2022 interior design trends revealed

By Amelie Maurice-Jones

- Last updated on GMT

Eco-friendly and a homely feel: This year's interior design trends revealed (Getty/ archigram)
Eco-friendly and a homely feel: This year's interior design trends revealed (Getty/ archigram)

Related tags Property Design Building Public house Sustainability

Sustainability, homecoming and artistry are just a few of the interior design trends that have proved popular in the hospitality sector throughout 2022 according to commercial outfitter Novograf.

Biophilic design, which rose to fame in 2021 as customers longed for a connection with nature, is here to stay this year. The design concept uses techniques that revive contact with the natural world through the built environment. 

Biophilia and sustainability go hand in hand, meaning spaces should be designed with eco-friendly materials like cork flooring, natural textures and lots of greenery. 

A thought leader in interiors and trends Michelle Ogundehin commented: “Even at the luxury end of the market, notions of repair, recycling, and re-use will predominate with the emphasis on the uniqueness of the remade product. There will be no loss of style or quality. It will be the same artisans crafting the products.”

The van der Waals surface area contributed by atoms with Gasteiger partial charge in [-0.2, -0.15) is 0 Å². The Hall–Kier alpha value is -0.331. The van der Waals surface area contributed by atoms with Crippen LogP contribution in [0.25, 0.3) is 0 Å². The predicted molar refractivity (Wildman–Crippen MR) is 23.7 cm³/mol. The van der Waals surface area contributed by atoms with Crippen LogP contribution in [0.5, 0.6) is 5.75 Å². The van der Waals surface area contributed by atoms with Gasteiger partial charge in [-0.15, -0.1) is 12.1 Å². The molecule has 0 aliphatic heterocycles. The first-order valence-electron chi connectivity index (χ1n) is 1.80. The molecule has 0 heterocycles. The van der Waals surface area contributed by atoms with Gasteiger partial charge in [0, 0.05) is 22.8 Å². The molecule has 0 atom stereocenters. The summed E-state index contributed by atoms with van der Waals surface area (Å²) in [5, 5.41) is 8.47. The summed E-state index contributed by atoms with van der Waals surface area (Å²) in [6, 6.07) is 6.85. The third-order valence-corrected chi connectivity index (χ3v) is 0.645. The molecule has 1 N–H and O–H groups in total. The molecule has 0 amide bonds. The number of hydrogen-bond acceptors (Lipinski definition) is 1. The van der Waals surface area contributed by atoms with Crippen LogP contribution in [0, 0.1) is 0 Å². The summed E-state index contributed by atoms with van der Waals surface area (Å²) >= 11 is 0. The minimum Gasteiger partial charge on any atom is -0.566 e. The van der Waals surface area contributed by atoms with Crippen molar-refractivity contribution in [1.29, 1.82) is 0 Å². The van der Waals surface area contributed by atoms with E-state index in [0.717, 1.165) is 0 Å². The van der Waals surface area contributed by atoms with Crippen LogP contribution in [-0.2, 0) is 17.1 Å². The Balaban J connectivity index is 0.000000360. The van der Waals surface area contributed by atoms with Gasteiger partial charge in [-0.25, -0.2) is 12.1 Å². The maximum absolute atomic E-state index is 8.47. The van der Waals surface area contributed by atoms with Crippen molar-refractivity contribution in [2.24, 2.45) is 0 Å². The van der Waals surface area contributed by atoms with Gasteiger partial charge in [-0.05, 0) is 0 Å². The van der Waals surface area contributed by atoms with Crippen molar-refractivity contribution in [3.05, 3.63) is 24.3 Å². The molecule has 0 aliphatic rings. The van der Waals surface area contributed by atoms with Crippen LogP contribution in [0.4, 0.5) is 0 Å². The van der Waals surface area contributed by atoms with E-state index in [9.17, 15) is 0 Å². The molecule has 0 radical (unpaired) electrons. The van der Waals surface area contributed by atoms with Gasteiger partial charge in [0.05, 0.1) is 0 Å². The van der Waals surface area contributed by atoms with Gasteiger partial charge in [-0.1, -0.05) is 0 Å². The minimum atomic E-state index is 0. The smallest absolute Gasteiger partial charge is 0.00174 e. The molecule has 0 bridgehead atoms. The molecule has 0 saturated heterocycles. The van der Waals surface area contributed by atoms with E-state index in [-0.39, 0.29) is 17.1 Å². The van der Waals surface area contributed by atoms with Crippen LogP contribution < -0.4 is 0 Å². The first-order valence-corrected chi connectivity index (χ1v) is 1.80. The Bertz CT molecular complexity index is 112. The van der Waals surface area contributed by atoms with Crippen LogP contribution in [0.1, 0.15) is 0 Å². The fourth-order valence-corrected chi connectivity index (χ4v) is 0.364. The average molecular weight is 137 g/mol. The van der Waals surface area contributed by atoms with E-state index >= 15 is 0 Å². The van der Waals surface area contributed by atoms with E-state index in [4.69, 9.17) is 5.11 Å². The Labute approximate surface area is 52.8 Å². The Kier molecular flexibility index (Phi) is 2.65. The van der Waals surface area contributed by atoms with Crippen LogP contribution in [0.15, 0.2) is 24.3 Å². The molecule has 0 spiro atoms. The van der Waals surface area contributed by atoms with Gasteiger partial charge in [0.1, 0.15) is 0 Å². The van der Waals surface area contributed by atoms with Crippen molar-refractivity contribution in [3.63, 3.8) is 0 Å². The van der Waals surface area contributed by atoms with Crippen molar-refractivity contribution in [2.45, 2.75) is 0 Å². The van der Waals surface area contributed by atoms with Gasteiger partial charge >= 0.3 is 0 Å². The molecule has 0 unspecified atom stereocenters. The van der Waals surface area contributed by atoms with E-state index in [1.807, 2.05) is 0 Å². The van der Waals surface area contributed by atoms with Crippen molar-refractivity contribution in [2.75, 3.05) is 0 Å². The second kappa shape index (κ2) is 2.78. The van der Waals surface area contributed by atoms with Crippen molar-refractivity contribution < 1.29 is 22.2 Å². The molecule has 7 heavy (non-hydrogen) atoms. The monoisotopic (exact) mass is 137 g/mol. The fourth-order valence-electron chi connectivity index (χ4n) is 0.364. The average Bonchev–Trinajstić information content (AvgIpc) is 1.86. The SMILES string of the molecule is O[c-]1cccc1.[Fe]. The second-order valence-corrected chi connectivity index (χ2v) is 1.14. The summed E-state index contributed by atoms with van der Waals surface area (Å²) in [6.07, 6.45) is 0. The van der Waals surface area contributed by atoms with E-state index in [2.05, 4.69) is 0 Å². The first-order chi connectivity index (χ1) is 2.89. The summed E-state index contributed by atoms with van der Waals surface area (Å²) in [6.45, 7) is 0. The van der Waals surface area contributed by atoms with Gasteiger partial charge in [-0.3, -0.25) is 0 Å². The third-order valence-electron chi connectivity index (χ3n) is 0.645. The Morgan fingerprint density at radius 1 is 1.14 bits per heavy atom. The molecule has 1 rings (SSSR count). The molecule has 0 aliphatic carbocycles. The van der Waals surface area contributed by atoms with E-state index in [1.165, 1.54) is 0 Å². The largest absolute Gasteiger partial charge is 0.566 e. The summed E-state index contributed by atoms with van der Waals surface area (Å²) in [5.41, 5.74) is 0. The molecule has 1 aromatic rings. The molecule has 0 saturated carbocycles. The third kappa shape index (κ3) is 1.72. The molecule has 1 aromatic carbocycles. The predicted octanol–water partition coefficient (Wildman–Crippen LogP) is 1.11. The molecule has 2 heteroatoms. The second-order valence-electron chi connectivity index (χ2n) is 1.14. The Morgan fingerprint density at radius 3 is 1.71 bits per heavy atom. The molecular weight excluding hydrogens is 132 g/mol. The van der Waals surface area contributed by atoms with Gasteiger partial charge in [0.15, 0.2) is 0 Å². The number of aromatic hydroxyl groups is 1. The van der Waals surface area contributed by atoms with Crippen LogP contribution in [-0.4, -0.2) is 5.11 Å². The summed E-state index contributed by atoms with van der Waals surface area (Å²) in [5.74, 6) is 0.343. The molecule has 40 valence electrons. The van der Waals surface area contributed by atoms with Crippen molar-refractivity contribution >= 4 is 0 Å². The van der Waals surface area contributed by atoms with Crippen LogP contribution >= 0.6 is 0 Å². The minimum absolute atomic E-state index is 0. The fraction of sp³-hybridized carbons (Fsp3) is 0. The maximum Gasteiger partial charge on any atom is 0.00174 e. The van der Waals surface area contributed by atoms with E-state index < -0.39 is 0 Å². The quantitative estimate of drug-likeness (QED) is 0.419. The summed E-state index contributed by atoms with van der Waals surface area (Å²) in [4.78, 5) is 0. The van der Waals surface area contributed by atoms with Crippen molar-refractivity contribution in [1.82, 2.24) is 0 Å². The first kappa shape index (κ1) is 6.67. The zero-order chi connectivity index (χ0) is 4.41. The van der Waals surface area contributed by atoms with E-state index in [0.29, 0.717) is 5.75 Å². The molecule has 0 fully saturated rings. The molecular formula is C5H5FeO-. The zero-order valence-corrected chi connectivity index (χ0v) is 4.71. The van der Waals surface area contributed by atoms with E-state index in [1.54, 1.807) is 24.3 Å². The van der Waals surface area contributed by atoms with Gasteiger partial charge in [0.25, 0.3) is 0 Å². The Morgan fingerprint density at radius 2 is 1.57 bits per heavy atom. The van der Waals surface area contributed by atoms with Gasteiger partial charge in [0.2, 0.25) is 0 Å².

Home is where the heart is

She continued to say that at this year’s Surface Design Show in London, visitors were drawn to natural, uncut materials such as wood emulations, which are simple yet “perfectly match” the biophilic vibe. 

Creating a homely aesthetic will also remain key to 2022 hospitality interior designs. A warm colour palette can go a long way in creating this ambiance. 

This extends to bathroom design, where customers will be looking for notions of ‘wellness’. Tile designs like green crackled tiles can help achieve this, and décor such as plants, paintings, lights and vases can help achieve this.  

What’s more, a fusion of business and leisure time will influence interior design, as the ‘new normal’ plays out with the lifting of Covid restrictions, echoing the work-from-home model. 


This means hospitality venues should cater to customers’ work and leisure needs. These are requirements that can be met with long tables for business meetings and ergonomic furniture, to transform spaces into co-working environments. 

Hilton vice president Elyza Falzon said: “Locally inspired design elements such as artwork, millwork, and pops of colour are key.” Add an artistic streak to your space by implementing an accent custom wall art or masterful paintings along the walls that facilitate a trendy yet cosy environment. 

Natural lighting can help visitors focus on tasks, as can tall ceilings with accessible controls. Furthermore, partitions and dividers can help transform a space into different ‘zones’ for various purposes, such as meetings, media space and coffee breaks. 

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